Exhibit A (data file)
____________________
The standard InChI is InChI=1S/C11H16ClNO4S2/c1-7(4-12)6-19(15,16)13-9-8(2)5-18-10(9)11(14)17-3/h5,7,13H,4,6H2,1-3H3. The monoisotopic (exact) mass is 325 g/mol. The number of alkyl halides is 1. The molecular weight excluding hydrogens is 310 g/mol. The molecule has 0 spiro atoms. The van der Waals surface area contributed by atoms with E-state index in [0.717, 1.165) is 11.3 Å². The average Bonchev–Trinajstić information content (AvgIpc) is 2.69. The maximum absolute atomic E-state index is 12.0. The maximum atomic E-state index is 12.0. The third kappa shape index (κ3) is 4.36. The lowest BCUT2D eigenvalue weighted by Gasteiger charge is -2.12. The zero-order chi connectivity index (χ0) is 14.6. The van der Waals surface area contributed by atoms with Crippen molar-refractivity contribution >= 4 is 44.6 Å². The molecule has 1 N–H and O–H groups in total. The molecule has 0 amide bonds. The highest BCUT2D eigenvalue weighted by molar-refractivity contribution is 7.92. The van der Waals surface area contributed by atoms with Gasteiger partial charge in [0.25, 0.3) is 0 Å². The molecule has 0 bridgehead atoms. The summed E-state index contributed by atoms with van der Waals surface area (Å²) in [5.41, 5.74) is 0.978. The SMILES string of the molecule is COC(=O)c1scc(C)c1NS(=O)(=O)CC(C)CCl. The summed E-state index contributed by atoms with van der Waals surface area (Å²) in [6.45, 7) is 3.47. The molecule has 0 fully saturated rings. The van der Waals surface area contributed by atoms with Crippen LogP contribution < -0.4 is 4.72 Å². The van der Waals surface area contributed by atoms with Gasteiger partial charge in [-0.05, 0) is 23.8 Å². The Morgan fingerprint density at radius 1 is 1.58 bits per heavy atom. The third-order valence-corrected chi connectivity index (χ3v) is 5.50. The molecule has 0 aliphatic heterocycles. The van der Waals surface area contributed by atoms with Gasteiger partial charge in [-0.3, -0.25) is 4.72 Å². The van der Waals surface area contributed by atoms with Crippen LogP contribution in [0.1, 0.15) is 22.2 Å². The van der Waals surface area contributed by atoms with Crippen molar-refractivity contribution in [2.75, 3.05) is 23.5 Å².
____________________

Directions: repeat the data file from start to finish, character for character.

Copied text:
The standard InChI is InChI=1S/C11H16ClNO4S2/c1-7(4-12)6-19(15,16)13-9-8(2)5-18-10(9)11(14)17-3/h5,7,13H,4,6H2,1-3H3. The monoisotopic (exact) mass is 325 g/mol. The number of alkyl halides is 1. The molecular weight excluding hydrogens is 310 g/mol. The molecule has 0 spiro atoms. The van der Waals surface area contributed by atoms with E-state index in [0.717, 1.165) is 11.3 Å². The average Bonchev–Trinajstić information content (AvgIpc) is 2.69. The maximum absolute atomic E-state index is 12.0. The maximum atomic E-state index is 12.0. The third kappa shape index (κ3) is 4.36. The lowest BCUT2D eigenvalue weighted by Gasteiger charge is -2.12. The zero-order chi connectivity index (χ0) is 14.6. The van der Waals surface area contributed by atoms with Crippen molar-refractivity contribution >= 4 is 44.6 Å². The molecule has 1 N–H and O–H groups in total. The molecule has 0 amide bonds. The highest BCUT2D eigenvalue weighted by molar-refractivity contribution is 7.92. The van der Waals surface area contributed by atoms with Gasteiger partial charge in [0.25, 0.3) is 0 Å². The molecule has 0 bridgehead atoms. The summed E-state index contributed by atoms with van der Waals surface area (Å²) in [5.41, 5.74) is 0.978. The SMILES string of the molecule is COC(=O)c1scc(C)c1NS(=O)(=O)CC(C)CCl. The summed E-state index contributed by atoms with van der Waals surface area (Å²) in [6.45, 7) is 3.47. The molecule has 0 fully saturated rings. The van der Waals surface area contributed by atoms with Crippen LogP contribution < -0.4 is 4.72 Å². The van der Waals surface area contributed by atoms with Gasteiger partial charge in [-0.05, 0) is 23.8 Å². The Morgan fingerprint density at radius 1 is 1.58 bits per heavy atom. The third-order valence-corrected chi connectivity index (χ3v) is 5.50. The molecule has 0 aliphatic heterocycles. The van der Waals surface area contributed by atoms with Gasteiger partial charge in [-0.3, -0.25) is 4.72 Å². The van der Waals surface area contributed by atoms with Crippen LogP contribution in [0.1, 0.15) is 22.2 Å². The van der Waals surface area contributed by atoms with Crippen molar-refractivity contribution in [2.75, 3.05) is 23.5 Å².